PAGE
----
recess radio program

6/08/04
Coloring Mandalas
    by James Royal

You or perhaps your children may have seen or heard of a mandala without quite knowing what the rich and vivid design is - and what it means for some of the world's people. In the visually oriented West, the circular sand-painting is appearing more frequently in a variety of contexts, not least among children, for whom coloring books full of blank mandalas await their crayons and magic markers.

The mandala originates among Tibetan Buddhists and means circle in ancient Sanskrit. It is a two-dimensional painting, composed of millions of multi-colored grains of sand spread carefully on a flat wooden platform. Buddhist monks and nuns spend days constructing the mandala, using traditional metal funnels filled with sand. Each designer holds a funnel in one hand and then runs a metal rod against its grated surface -the colored sands stream like liquid onto the platform. Inside the circle, creators fashion elegant, detailed, and abstract geometric designs - flowing curves or straight edges.

The mandala symbolizes the universe in its flawlessness, and for Buddhists provides a visual icon for creating feelings of peace, well-being, and wholeness. But that's probably not the reason children go for these many-hued forms.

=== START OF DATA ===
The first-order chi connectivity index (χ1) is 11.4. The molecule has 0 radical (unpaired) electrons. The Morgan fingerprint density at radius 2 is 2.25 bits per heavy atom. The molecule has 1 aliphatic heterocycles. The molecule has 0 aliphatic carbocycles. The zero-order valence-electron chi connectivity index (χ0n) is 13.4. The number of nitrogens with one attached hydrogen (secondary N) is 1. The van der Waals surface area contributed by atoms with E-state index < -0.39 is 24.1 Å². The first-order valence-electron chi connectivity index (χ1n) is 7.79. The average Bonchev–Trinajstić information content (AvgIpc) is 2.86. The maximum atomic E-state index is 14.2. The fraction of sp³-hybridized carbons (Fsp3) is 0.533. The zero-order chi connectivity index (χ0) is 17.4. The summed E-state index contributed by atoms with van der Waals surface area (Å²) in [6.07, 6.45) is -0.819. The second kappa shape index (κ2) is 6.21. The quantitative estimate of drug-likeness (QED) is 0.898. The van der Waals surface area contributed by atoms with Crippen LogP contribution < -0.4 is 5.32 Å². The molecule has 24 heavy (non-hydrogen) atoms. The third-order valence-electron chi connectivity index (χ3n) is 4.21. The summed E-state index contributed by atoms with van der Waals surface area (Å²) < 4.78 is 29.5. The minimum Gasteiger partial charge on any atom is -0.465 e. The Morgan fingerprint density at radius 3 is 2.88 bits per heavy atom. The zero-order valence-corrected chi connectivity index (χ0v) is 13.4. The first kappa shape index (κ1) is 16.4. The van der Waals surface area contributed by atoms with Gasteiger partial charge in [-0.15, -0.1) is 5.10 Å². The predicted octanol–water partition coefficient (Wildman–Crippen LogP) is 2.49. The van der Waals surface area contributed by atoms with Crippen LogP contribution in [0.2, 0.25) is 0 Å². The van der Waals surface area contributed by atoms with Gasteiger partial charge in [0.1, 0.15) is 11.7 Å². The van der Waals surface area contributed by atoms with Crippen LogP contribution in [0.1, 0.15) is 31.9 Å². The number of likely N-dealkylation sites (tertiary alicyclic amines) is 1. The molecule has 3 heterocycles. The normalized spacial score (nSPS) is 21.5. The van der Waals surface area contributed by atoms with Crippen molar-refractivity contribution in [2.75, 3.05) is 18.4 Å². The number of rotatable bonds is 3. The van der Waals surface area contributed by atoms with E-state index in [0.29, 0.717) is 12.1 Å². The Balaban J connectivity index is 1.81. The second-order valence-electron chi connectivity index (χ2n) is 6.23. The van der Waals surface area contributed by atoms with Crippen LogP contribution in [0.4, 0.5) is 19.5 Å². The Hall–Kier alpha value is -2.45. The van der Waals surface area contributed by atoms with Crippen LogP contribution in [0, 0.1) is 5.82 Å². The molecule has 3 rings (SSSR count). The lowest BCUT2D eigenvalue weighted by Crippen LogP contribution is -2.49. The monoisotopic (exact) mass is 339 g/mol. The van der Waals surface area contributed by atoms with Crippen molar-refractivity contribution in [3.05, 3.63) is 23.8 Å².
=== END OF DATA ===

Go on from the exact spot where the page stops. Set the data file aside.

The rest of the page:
Much like the original creators, children sit over their blank mandalas and attentively color their art. However, there's a difference in their results. What makes the original, traditional mandala so striking is its fate; after the community has enjoyed the painting, its producers pour the sands into running water - a stream or river - which symbolizes the Buddhist concepts of impermanence and non-attachment to all forms. But children today can hold onto their attachment to the mandala form: they can hang their finished designs on the refrigerator or other home exhibition spaces for the family to enjoy.

Teachers and parents are increasingly using the mandala coloring books as a way to help children - including those with attention problems - to concentrate and relax from the pressures of the modern world. The coloring books are like miniature vacations, taking the user to a more spiritual realm, if just for a little while. And, as numerous internet testimonies confirm, adults as well as children are benefiting from the coloring books. Businesspeople, the elderly, writers and many others are coloring for creativity . . . and serenity.

For more information about mandala coloring books, you can look at the following links:
http://www.mandali.com.
http://www.mandalacoloring.com.
http://www.spiritbreath.com/coloringbook

Copyright 2004 James Royal

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Monday, 24-May-2004 12:37:34 EDT


"Recess!" is a co-production of the University of Florida's Center for Children's Literature and Culture and WUFT-FM, "Classic 89."